The First Amendment Essay, Research Paper
The First Amendment
I. “Hey, hey LBJ, how many kids did you kill today?”
II. This is an example of what American citizens said when exercising their right of free speech during the era of the Vietnam War.
III. The issue I’ve decided to speak about is the importance of our First Amendment rights.
IV. There are three areas of the First Amendment that I am going to discuss. Namely:
A. The right to peaceably assemble and to petition the government for
B. The right of the press to print whatever they want.
C. And of course the right to practice the religion of your choice.
Transition: Loosely translated, the First Amendment states that any
citizen is guaranteed the right to believe what they want to believe,
practice any religion they choose, and speak out about what they agree
or disagree with. It is our right to assemble peaceably in protest (or
support) and, when all else fails, petition the government for change
when the system is not working.
I. The fact that we can “assemble peaceably and petition for a redress
of grievances”, is a privilege that guarantees unto us the right to be
heard. Whether or not any progress is made is a different story, but we
are allowed in any case to bring our discontentment to light.
A. What if we were not allowed to gather together and speak our minds?
1. Such public displays of discontent are met with deadly force in other
regions of the world.
2. In June of 1989, in the People’s Republic of China, Tiananmen Square
was the site of such a demonstration by university students.
a. They were peacefully protesting for greater democracy and less
b. The uprising was quelled by the military, and the press was
conveniently blacked-out so that everything was cleaned up by the time
foreign press could investigate.
c. The true body count will never be known for certain.
B. What if the United States was run in the same manner?
What if we were not allowed to openly criticize the government and the
way they run things?
1. In the 40’s, the Nazis rounded up those that didn’t conform, labeled
them “political enemies”, and sent them to the same concentration camps
that they sent to murder the gypsies and Jews of Europe.
2. This practice was also not uncommon to the North Vietnamese who
frequently engaged in “political re-education”, which was simply another
term for “killing” during the late 60’s.
Transition: I’ve just talked about the freedom to assemble and to talk
about the government, what about the press?
II. In light of events such as the recent Clinton/Lewinsky scandal in
reference to the Ken Starr report, and the tragic death of Princess
Diana, some might say that sometimes the freedom of the press is taken
A. Arguably, the Ken Starr report is one of the longest and most lurid
wastes of taxpayer money ever put into print.
1. Some feel that it isn’t necessary to include every little detail of
the President’s sexual indiscretions in a media circus for the entire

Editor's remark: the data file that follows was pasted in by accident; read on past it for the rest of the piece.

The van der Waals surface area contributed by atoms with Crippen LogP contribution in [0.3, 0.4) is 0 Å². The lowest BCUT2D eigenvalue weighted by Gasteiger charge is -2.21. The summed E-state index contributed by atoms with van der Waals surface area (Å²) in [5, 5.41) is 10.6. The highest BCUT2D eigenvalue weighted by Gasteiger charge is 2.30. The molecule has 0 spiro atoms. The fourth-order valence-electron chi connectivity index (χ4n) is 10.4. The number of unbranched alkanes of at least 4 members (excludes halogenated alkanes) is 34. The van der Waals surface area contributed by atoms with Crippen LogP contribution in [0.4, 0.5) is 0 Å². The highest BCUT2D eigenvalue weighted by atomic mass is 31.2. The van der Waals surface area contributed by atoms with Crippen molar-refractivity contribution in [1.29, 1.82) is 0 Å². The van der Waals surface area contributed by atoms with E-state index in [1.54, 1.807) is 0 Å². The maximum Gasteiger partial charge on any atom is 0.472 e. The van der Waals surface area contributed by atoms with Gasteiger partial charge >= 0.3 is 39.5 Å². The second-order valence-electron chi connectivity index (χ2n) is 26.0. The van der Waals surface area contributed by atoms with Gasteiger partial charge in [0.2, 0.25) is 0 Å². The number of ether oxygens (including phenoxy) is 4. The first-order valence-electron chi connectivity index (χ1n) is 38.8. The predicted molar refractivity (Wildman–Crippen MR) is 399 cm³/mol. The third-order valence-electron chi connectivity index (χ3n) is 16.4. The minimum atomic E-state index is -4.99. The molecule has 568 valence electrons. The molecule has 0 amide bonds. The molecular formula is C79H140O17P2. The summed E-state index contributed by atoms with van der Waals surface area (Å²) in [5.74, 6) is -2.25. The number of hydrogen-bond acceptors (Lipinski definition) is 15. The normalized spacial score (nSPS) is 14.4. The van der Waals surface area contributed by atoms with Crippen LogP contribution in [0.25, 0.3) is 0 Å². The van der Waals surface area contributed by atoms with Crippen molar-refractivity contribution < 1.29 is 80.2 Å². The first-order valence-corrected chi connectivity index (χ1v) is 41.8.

world to see.
2. Do we really need to know what exactly transpired? We are not his
judge or his jury.
B. Also unnecessary is the need to engage in a high-speed chase in order
to maintain one’s privacy.
1. On August 31, 1997, Princess Diana was killed in an automobile
accident while trying to escape paparazzi photographers-was this really
2. Does the freedom of the press outweigh the freedom of the individual?
III. Also included in this Amendment is the freedom to establish any
religion and free practice thereof (so long as it doesn’t interfere with
another citizen’s “life, liberty, or pursuit of happiness.”)
A. This does not hold true in all countries.
1. Recently, Cuba has celebrated Christmas for the first time since the
communists took power in the 60’s.
2. The government, having declared itself atheist in nature, decided
that such a holiday would interfere with productivity and was,
a. Industries such as sugar, which depended heavily on human labor, were
no longer private corporations, but rather, they had been seized and
their profits went to the now more demanding communist government.
b. Mass absences for a religious holiday would not be tolerated and,
likewise, be seen as “an attempt to undermine the security of the
B. That seems pretty harsh…skipping a day of work to celebrate the
holiday with one’s family is suddenly an act of treason?
I. We must be aware of our rights, and we must fight to uphold them.
A. We need to be able to gather together to bash our government if that
is our desire.
B. The press needs to be able to publish whatever they want. If the
government controlled the press, would we ever have found out about
C. We need the freedom of religion, to worship how we please. Even if
we don’t celebrate Christmas, who complains about a day off?
II. We may not agree with what is being said at a Klan rally, but we
damn well have to agree with the right to say it.
A. If we begin silencing groups based on whether or not we agree with
them, who’s to say who’s next? Who’s to say what’s right or wrong, and
more importantly, the right to speak one’s mind about it?
B. Perhaps, above all we need to make sure that we maintain our civil
liberties…to make certain that we don’t become the next Nazi Germany.
“For those who do not know their history, are doomed to repeat it…”